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‘Pet cat Human Rights Appeal’ overstaying student was a shoplifter | Immigration Matters

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The illegal immigrant, who is the subject of a ministerial bust up between the Home Secretary and Ken Clarke, allowed to stay in the UK partly because he owned a cat was given a police caution for shoplifting, The Daily Telegraph has revealed.

Ranzo Avila, who was at the centre of a row among senior Tories, overstayed his student visa but was allowed to stay in Britain after an immigration judge ruled in his favour in 2008. He concluded that the Bolivian’s right to family life would be breached because he was in an established relationship — reinforced by the fact that the couple had bought a cat.

Immigration court records showed that he first came to the attention of officials after being arrested for shoplifting but not charged. But it emerged that Mr Avila admitted shoplifting from Debenhams in Oxford Street, London, in 2007 and received a police caution. It is understood that he took four items of clothing into a changing room and then tried to conceal them.

However, such an offence does not cross the threshold for when a foreign national would face deportation, which is someone who has been sentenced to at least a year in prison.

Mr Avila has not spoken since his case was thrust into the limelight in a row at the Conservative Party Conference over the use of human rights laws.

Kenneth Clarke, the Justice Secretary, ridiculed a claim by Theresa May, the Home Secretary, that a Bolivian had been allowed to remain in Britain because of his cat.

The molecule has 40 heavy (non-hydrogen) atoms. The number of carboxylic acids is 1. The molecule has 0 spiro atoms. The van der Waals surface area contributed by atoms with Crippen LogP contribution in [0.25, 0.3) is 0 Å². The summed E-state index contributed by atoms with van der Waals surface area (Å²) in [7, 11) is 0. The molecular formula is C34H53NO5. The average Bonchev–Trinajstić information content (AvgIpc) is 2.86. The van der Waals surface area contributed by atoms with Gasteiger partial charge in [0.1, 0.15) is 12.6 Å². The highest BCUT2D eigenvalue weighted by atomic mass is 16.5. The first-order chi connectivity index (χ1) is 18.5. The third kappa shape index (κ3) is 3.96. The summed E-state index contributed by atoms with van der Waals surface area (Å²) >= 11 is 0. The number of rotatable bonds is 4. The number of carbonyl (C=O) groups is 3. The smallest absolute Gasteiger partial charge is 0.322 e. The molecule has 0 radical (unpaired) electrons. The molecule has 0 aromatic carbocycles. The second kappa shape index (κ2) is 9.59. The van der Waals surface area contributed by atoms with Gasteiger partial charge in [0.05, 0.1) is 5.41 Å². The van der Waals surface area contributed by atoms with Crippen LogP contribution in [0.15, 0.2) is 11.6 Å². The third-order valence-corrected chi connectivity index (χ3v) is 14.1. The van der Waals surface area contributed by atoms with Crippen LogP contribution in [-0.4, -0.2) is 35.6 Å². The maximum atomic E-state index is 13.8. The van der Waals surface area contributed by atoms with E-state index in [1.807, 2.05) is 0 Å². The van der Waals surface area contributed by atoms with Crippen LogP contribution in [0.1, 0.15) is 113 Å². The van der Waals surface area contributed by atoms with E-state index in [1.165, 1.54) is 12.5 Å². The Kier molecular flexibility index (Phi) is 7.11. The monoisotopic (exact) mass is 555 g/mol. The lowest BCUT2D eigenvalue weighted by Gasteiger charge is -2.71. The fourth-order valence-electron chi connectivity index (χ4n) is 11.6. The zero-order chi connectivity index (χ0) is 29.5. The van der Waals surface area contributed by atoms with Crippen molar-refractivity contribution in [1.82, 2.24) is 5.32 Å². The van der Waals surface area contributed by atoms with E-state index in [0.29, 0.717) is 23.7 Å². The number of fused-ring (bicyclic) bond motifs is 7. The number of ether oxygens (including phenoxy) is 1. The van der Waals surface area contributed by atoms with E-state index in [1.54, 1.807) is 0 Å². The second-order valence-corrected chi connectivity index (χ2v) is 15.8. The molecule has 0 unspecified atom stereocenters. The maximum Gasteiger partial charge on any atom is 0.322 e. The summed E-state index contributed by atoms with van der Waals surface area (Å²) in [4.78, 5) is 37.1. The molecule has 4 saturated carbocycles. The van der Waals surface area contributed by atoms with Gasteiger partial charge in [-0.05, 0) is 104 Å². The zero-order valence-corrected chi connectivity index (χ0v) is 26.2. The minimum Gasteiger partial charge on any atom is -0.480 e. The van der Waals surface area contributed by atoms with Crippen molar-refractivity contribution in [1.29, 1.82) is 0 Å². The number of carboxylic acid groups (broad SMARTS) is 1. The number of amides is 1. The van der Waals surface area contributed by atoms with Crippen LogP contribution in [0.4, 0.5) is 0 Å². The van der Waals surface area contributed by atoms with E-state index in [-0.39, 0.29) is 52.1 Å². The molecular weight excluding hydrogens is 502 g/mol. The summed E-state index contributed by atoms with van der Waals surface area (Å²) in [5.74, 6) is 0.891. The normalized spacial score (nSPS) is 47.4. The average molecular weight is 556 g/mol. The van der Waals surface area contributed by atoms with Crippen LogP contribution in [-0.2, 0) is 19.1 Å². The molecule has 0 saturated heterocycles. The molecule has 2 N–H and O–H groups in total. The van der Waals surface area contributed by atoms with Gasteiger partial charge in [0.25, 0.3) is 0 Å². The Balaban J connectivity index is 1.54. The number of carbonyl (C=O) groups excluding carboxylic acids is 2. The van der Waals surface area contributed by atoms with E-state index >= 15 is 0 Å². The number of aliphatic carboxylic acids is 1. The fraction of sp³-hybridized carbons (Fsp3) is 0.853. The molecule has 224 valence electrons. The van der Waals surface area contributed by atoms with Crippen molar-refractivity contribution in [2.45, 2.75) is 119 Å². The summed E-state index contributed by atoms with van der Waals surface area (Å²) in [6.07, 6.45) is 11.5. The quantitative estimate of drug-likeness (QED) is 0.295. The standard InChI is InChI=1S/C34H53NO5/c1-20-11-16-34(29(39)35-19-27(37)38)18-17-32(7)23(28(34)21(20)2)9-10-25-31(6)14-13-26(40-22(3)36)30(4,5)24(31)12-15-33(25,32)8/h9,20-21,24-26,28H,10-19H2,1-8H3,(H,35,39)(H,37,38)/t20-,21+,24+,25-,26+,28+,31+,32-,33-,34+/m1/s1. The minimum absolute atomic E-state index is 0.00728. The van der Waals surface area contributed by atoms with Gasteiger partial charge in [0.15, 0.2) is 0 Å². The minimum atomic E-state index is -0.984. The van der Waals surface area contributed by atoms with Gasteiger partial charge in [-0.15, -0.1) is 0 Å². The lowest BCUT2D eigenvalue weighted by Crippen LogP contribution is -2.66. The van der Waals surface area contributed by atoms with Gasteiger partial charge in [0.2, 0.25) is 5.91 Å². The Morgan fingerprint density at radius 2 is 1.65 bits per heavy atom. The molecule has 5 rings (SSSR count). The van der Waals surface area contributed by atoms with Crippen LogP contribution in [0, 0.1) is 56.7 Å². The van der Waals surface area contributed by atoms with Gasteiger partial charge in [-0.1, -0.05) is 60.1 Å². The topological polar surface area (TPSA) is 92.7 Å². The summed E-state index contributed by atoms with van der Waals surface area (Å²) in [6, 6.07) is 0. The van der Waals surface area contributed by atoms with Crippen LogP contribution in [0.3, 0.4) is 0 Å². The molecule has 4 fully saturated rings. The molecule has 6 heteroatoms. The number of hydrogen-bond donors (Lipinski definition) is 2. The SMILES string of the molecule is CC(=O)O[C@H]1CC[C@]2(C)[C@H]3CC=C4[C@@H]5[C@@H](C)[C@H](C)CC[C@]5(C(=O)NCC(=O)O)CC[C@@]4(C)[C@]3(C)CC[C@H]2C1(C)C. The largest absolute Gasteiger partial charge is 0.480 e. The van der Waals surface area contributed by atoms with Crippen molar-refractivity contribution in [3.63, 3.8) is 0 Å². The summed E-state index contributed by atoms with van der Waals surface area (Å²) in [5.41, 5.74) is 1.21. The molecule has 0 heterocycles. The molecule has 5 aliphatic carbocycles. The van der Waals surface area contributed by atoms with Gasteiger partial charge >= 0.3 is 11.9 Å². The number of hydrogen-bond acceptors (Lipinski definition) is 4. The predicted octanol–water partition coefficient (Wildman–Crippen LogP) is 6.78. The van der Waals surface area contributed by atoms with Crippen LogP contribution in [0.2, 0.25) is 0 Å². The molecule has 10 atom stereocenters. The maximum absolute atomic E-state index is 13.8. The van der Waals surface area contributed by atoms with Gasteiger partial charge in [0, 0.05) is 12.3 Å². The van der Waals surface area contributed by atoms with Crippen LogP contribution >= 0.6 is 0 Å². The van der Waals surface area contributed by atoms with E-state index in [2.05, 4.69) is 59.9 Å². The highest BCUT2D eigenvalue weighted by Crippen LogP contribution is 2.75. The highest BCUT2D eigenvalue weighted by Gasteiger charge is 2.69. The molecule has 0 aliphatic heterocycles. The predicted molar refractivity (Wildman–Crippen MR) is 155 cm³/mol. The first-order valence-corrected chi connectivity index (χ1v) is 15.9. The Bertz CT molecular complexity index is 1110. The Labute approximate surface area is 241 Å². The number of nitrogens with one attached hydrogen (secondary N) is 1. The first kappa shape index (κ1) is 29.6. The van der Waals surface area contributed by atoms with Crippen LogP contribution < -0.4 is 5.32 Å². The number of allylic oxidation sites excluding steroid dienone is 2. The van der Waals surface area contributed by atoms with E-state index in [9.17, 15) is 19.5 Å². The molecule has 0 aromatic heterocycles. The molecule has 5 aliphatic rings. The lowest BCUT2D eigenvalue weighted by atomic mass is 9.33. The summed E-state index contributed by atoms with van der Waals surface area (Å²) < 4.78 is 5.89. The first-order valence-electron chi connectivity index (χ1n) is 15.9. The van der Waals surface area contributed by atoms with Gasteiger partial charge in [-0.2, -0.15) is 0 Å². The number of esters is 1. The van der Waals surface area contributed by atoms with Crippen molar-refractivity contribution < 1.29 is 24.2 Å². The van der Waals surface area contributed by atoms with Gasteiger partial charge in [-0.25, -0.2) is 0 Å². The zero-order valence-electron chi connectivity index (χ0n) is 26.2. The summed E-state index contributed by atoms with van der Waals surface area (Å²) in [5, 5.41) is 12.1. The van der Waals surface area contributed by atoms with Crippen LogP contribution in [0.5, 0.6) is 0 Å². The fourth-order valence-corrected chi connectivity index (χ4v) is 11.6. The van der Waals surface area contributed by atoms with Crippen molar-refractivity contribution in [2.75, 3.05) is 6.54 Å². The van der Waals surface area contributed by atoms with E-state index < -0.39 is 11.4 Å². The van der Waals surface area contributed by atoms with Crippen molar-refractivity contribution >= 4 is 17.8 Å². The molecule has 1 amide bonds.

The Daily Telegraph told yesterday how the cat did play a role in the case after the judge in the 2008 appeal suggested that separating him from the pet could cause “mental distress”. The man, now 36, had argued his right to a family life under Article 8 of the European Convention on Human Rights because he had been with his boyfriend for four years.

Judge James Devittie said their joint ownership of a pet named Maya reinforced the quality of their family life and suggested that separating them could cause the man emotional trauma.

Following an appeal by the Home Office, a second judge ruled that the main reason that the Bolivian could stay was because of a technical error by officials.

Mr Avila is still with his partner and is eligible to apply for indefinite leave to remain in Britain when his current leave comes up for renewal next year. If granted it paves the way for him to apply for British citizenship.

The Tory row deepened on Thursday after Mr Clarke was forced to express “regret” for describing Mrs May’s use of the cat case as “laughable and childlike”.

The so called Human Rights ‘cat’ saga has made a laughing stock out of the UK immigration system and caused a cabinet rift which could see the end of Justice Secretary Ken Clarke’s senior level career, as fellow Ministers are not supposed to openly disagree with the party line or citicise each other in public.